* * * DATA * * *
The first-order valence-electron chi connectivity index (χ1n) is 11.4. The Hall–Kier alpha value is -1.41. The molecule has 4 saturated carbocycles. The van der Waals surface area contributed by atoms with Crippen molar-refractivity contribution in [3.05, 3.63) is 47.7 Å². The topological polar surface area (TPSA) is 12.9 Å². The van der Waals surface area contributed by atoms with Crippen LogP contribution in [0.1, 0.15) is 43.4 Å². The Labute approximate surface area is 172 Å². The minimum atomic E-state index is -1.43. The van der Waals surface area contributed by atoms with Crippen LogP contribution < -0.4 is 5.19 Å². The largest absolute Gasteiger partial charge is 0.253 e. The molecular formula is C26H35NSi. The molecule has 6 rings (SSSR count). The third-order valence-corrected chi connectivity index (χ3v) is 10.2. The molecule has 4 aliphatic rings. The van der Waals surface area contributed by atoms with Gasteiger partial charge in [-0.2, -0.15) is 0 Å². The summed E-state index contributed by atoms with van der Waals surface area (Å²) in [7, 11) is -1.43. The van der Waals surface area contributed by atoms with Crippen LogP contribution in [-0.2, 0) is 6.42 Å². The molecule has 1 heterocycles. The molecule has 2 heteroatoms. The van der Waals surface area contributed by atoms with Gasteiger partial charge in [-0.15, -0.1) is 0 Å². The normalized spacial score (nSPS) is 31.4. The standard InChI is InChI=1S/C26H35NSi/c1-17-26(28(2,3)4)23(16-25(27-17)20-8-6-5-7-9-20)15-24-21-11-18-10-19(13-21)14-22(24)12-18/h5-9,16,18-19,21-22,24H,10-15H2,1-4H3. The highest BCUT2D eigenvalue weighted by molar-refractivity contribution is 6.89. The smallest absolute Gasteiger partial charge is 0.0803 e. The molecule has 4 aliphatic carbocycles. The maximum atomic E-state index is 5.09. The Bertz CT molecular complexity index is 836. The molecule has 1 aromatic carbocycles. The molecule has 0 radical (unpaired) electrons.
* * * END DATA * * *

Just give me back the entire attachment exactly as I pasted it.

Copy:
The first-order valence-electron chi connectivity index (χ1n) is 11.4. The Hall–Kier alpha value is -1.41. The molecule has 4 saturated carbocycles. The van der Waals surface area contributed by atoms with Crippen molar-refractivity contribution in [3.05, 3.63) is 47.7 Å². The topological polar surface area (TPSA) is 12.9 Å². The van der Waals surface area contributed by atoms with Crippen LogP contribution in [0.1, 0.15) is 43.4 Å². The Labute approximate surface area is 172 Å². The minimum atomic E-state index is -1.43. The van der Waals surface area contributed by atoms with Crippen LogP contribution < -0.4 is 5.19 Å². The largest absolute Gasteiger partial charge is 0.253 e. The molecular formula is C26H35NSi. The molecule has 6 rings (SSSR count). The third-order valence-corrected chi connectivity index (χ3v) is 10.2. The molecule has 4 aliphatic rings. The van der Waals surface area contributed by atoms with Gasteiger partial charge in [-0.2, -0.15) is 0 Å². The summed E-state index contributed by atoms with van der Waals surface area (Å²) in [7, 11) is -1.43. The van der Waals surface area contributed by atoms with Crippen LogP contribution in [-0.2, 0) is 6.42 Å². The molecule has 1 heterocycles. The molecule has 2 heteroatoms. The van der Waals surface area contributed by atoms with Gasteiger partial charge in [-0.15, -0.1) is 0 Å². The normalized spacial score (nSPS) is 31.4. The standard InChI is InChI=1S/C26H35NSi/c1-17-26(28(2,3)4)23(16-25(27-17)20-8-6-5-7-9-20)15-24-21-11-18-10-19(13-21)14-22(24)12-18/h5-9,16,18-19,21-22,24H,10-15H2,1-4H3. The highest BCUT2D eigenvalue weighted by molar-refractivity contribution is 6.89. The smallest absolute Gasteiger partial charge is 0.0803 e. The molecule has 4 aliphatic carbocycles. The maximum atomic E-state index is 5.09. The Bertz CT molecular complexity index is 836. The molecule has 1 aromatic carbocycles. The molecule has 0 radical (unpaired) electrons.